| Journal of Public Economics
Charitable Giving When Altruism and Similarity Are Linked
This paper presents a model in which anonymous charitable donations are rationalized by two human tendencies drawn from the psychology literature. The first is people's disproportionate disposition to help those they agree with, while the second is the dependence of peoples' self-esteem on the extent to which they perceive that others agree with them. Government spending crowds out the charity that ensues from these forces only modestly. Moreover, people's donations tend to rise when others donate. In some equilibria of the model, poor people give little because they expect donations to come mainly from richer individuals. In others, donations by poor individuals constitute a large fraction of donations, and this raises the incentive for poor people to donate. The model predicts that under some circumstances, charities with identical objectives can differ by obtaining funds from distinct donor groups. The model then provides an interpretation for situations in which the number of charities rises while total donations are stagnant.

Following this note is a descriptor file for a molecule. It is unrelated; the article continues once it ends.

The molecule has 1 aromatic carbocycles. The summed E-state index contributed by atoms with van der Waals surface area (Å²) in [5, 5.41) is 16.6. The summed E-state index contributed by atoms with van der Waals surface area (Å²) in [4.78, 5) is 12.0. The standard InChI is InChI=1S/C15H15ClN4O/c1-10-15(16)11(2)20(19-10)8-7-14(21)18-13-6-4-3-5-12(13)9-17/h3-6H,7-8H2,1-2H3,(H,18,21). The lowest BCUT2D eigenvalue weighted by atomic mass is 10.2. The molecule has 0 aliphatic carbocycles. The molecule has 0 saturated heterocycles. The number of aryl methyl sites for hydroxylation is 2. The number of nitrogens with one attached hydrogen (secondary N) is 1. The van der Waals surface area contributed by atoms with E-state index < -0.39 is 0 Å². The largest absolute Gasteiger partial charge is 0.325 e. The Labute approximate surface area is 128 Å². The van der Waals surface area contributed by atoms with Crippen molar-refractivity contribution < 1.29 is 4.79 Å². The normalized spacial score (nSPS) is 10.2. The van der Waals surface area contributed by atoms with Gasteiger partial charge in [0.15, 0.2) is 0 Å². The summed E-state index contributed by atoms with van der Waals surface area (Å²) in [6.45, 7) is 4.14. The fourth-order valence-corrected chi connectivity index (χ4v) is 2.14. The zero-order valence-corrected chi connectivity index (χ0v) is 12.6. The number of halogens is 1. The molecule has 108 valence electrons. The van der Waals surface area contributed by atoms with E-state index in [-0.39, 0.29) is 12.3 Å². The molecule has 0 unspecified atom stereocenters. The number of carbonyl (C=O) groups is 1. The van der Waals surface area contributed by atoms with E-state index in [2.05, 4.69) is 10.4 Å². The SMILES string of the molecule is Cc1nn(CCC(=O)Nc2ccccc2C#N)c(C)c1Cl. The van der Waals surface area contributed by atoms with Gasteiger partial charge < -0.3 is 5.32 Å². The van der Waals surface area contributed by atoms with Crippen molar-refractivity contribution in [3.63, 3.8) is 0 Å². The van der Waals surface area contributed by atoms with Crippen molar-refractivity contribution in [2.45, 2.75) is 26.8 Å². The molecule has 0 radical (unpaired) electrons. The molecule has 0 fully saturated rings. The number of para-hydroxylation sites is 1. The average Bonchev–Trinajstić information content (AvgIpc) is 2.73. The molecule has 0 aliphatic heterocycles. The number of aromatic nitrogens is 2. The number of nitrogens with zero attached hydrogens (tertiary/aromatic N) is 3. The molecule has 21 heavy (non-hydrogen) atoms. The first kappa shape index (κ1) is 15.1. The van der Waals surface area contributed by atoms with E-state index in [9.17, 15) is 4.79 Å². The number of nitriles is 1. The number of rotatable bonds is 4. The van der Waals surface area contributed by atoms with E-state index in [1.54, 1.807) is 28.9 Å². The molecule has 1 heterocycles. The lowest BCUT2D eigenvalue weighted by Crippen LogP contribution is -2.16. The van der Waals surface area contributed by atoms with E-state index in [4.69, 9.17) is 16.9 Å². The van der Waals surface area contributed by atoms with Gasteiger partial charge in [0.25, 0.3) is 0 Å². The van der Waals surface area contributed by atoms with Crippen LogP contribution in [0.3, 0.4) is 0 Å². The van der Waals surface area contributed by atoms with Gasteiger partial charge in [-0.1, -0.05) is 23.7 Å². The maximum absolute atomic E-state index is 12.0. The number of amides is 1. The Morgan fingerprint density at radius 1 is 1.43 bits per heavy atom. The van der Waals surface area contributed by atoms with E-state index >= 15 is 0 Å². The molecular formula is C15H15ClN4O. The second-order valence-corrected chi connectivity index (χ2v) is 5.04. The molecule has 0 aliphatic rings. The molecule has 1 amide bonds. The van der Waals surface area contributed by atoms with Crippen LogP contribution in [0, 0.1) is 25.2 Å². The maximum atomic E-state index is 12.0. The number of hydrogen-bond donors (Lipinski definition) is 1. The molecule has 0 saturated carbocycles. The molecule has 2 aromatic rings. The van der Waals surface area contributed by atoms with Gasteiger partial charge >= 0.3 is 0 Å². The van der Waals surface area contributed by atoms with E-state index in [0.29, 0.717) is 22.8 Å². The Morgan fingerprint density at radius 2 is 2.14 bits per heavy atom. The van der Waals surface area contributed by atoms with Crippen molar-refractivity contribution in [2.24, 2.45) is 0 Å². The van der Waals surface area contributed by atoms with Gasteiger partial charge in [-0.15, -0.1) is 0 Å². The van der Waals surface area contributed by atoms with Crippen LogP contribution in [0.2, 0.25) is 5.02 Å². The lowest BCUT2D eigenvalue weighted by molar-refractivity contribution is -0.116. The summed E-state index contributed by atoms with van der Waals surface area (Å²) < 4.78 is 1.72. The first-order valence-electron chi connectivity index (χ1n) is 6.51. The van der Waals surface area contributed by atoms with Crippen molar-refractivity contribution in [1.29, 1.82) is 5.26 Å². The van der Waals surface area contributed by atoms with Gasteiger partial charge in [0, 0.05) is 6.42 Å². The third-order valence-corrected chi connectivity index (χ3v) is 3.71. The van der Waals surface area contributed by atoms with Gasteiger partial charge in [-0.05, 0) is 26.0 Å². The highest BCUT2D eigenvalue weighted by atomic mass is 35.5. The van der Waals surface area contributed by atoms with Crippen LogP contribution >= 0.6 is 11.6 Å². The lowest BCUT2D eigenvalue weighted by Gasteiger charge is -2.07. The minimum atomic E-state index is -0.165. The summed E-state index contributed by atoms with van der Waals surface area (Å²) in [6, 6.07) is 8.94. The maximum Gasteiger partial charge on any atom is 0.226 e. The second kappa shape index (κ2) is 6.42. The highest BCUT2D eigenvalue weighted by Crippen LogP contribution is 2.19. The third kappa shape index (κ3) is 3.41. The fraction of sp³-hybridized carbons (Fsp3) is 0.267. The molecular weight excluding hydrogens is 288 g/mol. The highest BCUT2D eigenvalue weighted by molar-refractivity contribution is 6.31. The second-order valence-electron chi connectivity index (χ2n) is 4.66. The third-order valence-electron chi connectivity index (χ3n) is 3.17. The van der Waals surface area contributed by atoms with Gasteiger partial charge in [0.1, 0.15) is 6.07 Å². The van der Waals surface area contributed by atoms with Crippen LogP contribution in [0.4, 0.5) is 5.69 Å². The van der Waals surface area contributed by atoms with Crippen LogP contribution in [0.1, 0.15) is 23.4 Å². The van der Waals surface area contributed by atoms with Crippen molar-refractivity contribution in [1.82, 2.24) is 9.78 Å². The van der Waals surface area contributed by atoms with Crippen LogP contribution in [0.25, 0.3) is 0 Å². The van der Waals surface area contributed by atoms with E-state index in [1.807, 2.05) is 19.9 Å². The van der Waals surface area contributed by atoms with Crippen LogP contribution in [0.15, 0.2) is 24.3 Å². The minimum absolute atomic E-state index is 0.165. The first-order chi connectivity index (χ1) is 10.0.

Keywords: Motivation and Incentives;
Giving and Philanthropy;